Still, it’s easy to see Damani and Jolene are on a collision course or, more specifically, that Jolene firmly has the steering wheel in her hands. Again, this isn’t subtle; it’s right there. But that starkness works and almost makes the suspense more nail-biting. It’s clear Jolene will betray Damani, but how? When it happens, it’s both cataclysmic and inevitable, bringing all the sewn-in tensions of the novel’s stories and themes to a big explosion that affects everyone all at once — except Jolene. Because of course.

But what strikes me the most about Jolene’s betrayal and its aftermath is the fact that Damani’s friendships remain unaffected. Jolene is the sole perpetrator of harm, and Damani’s friends are quick to support Damani, to make it clear they know none of this was her fault. Guns makes the character feel real and dimensional, not some cartoonishly evil white girl but something much scarier: a white girl who feels familiar, her casual racism spoken in a cadence that’s easy to recognize for anyone who has ever been one of the few QTPOC in a mainstream, predominantly white queer space. Sometimes, it isn’t even spoken. But it’s felt. Jolene is scarier than a villain, because she has no idea she is one.

Your Driver Is Waiting gives gas to Damani’s rage. Her anger is not only sympathetic in the story but celebrated. She has so much to be angry about. And yet this is no Angry Brown Woman trope. Damani is so aware of how she has to move through the world to survive, how she has to smile for passengers, grind her teeth instead of saying what she feels. When she does act on her anger, it satiates. It’s cathartic. Reading the book (which I did in two sittings that went by lightning fast), I found myself thinking of Stef Rubino’s Catapult essay “Learning the Limits of Nonviolence.” Your Driver Is Waiting has a similar ethos baked into it (“I wasn’t proud of it, but violence is sometimes the answer,” Damani muses after hitting a woman who stole $100 from her). Nuanced in its character development and bold in its plotting, Your Driver Is Waiting possesses a scintillating alchemy. It’s an uppercut to the chin of a novel and an instantly memorable debut.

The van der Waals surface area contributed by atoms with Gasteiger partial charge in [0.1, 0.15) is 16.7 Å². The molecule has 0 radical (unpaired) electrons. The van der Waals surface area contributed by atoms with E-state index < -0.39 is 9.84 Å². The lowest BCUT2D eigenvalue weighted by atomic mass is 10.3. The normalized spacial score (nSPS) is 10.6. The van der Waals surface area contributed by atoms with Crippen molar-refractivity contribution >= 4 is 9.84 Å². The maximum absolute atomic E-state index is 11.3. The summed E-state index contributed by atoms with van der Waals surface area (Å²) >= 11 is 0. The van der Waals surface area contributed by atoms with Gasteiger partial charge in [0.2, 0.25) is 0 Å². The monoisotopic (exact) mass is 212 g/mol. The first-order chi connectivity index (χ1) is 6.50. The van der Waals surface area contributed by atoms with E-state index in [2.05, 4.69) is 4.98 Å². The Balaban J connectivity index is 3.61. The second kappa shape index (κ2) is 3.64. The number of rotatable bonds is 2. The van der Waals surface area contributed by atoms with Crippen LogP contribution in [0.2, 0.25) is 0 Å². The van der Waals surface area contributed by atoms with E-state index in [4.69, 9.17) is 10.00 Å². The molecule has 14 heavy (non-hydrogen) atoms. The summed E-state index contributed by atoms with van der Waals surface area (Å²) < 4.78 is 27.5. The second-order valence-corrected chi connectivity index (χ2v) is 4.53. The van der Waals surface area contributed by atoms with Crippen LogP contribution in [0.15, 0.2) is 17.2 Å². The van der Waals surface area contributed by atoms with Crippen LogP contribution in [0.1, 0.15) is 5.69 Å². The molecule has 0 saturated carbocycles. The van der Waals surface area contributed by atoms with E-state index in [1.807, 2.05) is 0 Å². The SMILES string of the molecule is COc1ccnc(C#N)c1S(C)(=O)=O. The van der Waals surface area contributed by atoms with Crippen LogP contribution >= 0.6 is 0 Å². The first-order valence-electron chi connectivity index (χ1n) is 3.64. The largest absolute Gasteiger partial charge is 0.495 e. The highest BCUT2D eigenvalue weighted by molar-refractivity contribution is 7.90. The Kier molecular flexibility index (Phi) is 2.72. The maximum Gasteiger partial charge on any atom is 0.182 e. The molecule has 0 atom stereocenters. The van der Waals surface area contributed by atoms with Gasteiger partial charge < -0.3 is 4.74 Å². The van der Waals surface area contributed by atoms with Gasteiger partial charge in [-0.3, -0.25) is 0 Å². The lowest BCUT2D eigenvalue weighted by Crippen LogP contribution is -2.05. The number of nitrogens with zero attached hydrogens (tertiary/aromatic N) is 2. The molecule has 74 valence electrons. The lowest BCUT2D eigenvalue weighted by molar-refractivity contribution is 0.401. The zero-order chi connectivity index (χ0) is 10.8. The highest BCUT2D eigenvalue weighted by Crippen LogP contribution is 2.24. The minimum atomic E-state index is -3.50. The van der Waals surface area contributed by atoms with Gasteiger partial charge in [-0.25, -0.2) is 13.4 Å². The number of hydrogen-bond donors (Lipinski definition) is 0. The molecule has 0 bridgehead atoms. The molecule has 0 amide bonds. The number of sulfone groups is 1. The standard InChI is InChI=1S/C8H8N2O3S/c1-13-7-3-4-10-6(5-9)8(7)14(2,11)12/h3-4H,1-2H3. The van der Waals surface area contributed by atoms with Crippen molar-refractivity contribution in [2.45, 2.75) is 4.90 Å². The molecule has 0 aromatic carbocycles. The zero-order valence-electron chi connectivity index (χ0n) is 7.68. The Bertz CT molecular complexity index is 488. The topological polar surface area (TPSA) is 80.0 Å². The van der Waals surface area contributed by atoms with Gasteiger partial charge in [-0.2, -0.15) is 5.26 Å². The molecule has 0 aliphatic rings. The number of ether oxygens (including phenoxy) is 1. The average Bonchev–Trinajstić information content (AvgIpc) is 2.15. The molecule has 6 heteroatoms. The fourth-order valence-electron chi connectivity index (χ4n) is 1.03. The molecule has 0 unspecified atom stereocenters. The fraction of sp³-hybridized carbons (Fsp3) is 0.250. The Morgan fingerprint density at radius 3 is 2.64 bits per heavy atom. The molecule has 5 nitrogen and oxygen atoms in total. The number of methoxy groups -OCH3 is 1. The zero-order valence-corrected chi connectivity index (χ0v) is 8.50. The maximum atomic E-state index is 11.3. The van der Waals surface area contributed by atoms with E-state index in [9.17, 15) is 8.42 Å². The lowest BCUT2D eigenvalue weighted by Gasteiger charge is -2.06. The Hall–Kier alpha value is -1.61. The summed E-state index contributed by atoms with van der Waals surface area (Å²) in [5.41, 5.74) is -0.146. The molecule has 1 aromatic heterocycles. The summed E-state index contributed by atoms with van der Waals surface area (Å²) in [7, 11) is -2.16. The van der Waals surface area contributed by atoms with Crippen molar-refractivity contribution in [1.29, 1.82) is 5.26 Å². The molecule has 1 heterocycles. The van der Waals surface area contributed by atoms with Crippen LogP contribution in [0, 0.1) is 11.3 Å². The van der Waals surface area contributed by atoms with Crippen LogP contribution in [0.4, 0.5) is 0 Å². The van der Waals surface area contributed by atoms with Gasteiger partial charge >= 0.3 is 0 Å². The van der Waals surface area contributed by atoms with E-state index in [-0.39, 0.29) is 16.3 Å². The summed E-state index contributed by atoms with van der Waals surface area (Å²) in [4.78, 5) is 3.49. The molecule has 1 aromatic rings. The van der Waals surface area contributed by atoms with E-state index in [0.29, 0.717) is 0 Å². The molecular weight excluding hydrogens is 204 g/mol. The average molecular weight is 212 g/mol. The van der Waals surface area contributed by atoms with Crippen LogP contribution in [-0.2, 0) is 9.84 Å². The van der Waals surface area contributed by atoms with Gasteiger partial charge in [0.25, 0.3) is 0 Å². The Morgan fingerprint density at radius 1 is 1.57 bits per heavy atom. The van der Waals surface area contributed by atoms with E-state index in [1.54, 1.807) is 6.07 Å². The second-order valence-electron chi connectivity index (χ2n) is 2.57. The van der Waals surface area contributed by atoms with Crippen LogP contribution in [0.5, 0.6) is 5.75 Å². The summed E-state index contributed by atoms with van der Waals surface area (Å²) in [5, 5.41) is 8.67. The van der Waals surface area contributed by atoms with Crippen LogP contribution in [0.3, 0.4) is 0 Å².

Your Driver Is Waiting by Priya Guns is out now.

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Kayla Kumari Upadhyaya

Kayla Kumari Upadhyaya is the managing editor of Autostraddle and a lesbian writer of essays, short stories, and pop culture criticism living in Orlando. She is the assistant managing editor of TriQuarterly, and her short stories appear or are forthcoming in McSweeney's Quarterly Concern, Joyland, Catapult, The Offing, and more. Some of her pop culture writing can be found at The A.V. Club, Vulture, The Cut, and others. You can follow her on Twitter or Instagram and learn more about her work on her website.

Kayla has written 870 articles for us.


  1. I really enjoyed this galley!! I love the book cover, too. I do read it as satire, especially in the voice and some of the repeated descriptions (their muscles, for example, lol)–I saw it as a playful way of engaging with the traditionally “macho” or “masculine” voice a la Taxi Driver. Jolene especially (imo) works well if it’s a satire… otherwise, she strains believability because of lack of depth. Satire or not, I definitely recommend this one and can’t wait to read what the author puts out next!